Union Jacked

Kristine Heykants

When it puts an end next month to what started as a semantic argument, the U.S. Supreme Court will decide whether some 17 million people across the country will lose their credit-union membership. If that happens, financial administrators warn, not only will customers--several hundred thousand of them here--have fewer choices about where to keep their money, but the financial industry will lose an important check on bank fees.

When it resumes work in January, the high court is expected to rule on how far credit unions--which, as nonprofits, are typically less expensive than banks--can extend membership. The decision will have wide-ranging implications for consumers and small businesses. "We could be forced to expel everyone who joined since 1982," explains Kevin Chandler, president of the Minnesota Credit Union Network.

The case, First National Bank and Trust Co. vs. the National Credit Union Administration and AT&T Family Federal Credit Union, centers on a clause in the 65-year-old law that created credit unions. Called the "common-bond" clause, it states that "federal credit-union membership shall be limited to groups having a common bond of occupation or association, or to groups within a well-defined neighborhood, community, or rural district." Up until 1982, this had been interpreted to mean that members of a credit union all needed to have the same occupation.

However, in the '80s, Chandler says, many credit unions watched as the employer or industry from which their members came went out of business. Faced with shrinking membership, the industry trade group, the Credit Union Administration, concluded that the word "groups" in the clause meant that multiple groups could join a single credit union so long as each group's members shared some common bond. Among other changes, the new policy allowed individual credit unions to admit small businesses that previously hadn't employed enough people to offer their workers credit-union services.

When the AT&T credit union adopted this policy, First National Bank and Trust Co.'s string of southern banks saw a drop in business. The bank sued in 1989, and has convinced a series of courts that the new definition of a credit union is illegal. If the U.S. Supreme Court ultimately rules in favor of the bank, credit unions across the country could have to expel every member who joined under the new rules, disallow any new groups, and return to their original policy of admitting only members from a specific occupational group. This could in turn force some credit unions out of business, says Greg Berry, vice-president of marketing for the U.S. Federal Credit Union, because the core group the credit union might have been built around might now be nonexistent.

Credit Union administrators believe the bankers' suit is motivated by greed. "They've had record profits each of the last six years," the Minnesota Credit Union Network's Chandler says of commercial banks. "Banks have 86 percent of the market in Minnesota alone and credit unions have only 6 percent. But banks are so greedy, so profit-driven that they try to drive their only little competitor out of business."

He and other credit-union advocates say that the nonprofits are the only reason bank fees haven't risen even more astronomically in recent years. Should credit unions lose the case, their administrators insist, consumers will be the victims. Big banks cost between 46 and 66 percent more than credit unions, according to a study recently published by the Minnesota Public Interest Research Group. Small banks charge less than large ones, the study concluded, while credit unions offered the best deal overall.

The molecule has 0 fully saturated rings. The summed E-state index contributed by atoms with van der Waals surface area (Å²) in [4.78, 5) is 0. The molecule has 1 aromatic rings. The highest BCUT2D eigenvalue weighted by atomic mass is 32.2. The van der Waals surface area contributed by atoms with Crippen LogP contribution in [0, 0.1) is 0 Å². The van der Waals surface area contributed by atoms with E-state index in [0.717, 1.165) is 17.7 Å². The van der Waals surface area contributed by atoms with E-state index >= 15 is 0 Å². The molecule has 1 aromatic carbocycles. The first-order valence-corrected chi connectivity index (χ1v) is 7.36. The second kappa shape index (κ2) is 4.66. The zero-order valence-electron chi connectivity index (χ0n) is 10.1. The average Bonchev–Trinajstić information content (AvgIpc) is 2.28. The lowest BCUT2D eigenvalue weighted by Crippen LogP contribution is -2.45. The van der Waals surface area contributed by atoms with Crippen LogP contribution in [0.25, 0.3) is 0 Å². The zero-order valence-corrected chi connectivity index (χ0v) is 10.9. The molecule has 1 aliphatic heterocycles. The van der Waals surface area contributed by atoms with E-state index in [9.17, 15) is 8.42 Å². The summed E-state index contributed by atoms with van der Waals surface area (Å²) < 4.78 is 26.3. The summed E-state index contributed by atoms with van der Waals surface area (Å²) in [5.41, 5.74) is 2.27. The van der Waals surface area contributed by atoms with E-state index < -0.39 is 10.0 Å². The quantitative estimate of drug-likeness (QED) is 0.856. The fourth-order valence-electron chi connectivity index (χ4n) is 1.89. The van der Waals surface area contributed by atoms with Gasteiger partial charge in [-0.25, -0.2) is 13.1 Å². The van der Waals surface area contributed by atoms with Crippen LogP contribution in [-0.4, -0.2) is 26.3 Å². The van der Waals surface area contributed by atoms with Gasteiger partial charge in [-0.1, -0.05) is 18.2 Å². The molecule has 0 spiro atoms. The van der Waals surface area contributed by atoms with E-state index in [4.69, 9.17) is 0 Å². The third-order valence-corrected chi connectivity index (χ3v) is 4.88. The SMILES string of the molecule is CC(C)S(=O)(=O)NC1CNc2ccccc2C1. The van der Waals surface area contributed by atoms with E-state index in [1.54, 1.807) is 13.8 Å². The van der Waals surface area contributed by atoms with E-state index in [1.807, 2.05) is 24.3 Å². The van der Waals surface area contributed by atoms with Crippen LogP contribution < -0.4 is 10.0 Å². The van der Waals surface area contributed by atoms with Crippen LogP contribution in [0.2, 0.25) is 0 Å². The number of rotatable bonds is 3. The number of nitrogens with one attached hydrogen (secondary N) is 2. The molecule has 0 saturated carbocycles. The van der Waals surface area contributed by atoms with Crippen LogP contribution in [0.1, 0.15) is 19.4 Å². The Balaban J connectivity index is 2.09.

But to hear the bankers tell it, credit unions can afford to offer cheap accounts because of the tax exemption enjoyed by the nonprofits. This exemption adds up to a $1 billion-a-year subsidy to credit unions that is made up by all taxpayers, including banks, says Virginia McGuire, a spokesperson for the American Bankers Association. "If a credit union acts like a bank then it should be taxed and regulated like a bank," she says. "It's so ironic that credit unions talk about choice and a free market, yet what's so free market about $1 billion in subsidies per year?"

Credit unions aren't counting on the Supreme Court decision to preserve what they say is a critical low-cost substitute for banks' increasingly expensive services. In a preemptory move, credit unions have banded together to form the Campaign for Consumer Choice. The group is lobbying the House of Representatives to change the language of the Federal Credit Union Act, and has gathered support so far from some 150 representatives, including Minnesota Representatives Martin Sabo and James Oberstar. As a part of the drive, the Minnesota Credit Union Network is spearheading a petition drive at credit unions statewide.

If the court rules in the banks' favor, credit unions might succeed in convincing Congress to rewrite the 1934 law that created them to allow more than one group of members. But there's no guarantee that lawmakers would side with the organizations, especially given how little cash credit unions spend on lobbying compared to the mammoth commercial banking industry. According to the Washington, D.C.-based Center for Responsive Politics, during the '95-'96 campaign season the American Bankers Association contributed $1,298,850 to federal political campaigns. During the same election, the National Association of Federal Credit Unions spent just $66,700.

Berry likens the situation to David's battle against Goliath. With only 2 percent of deposits, credit unions are a small player in the financial world. Banks look at credit unions and see an easy target, he says. "But you know the story of David and Goliath and how that turned out. We'll have to wait and see."

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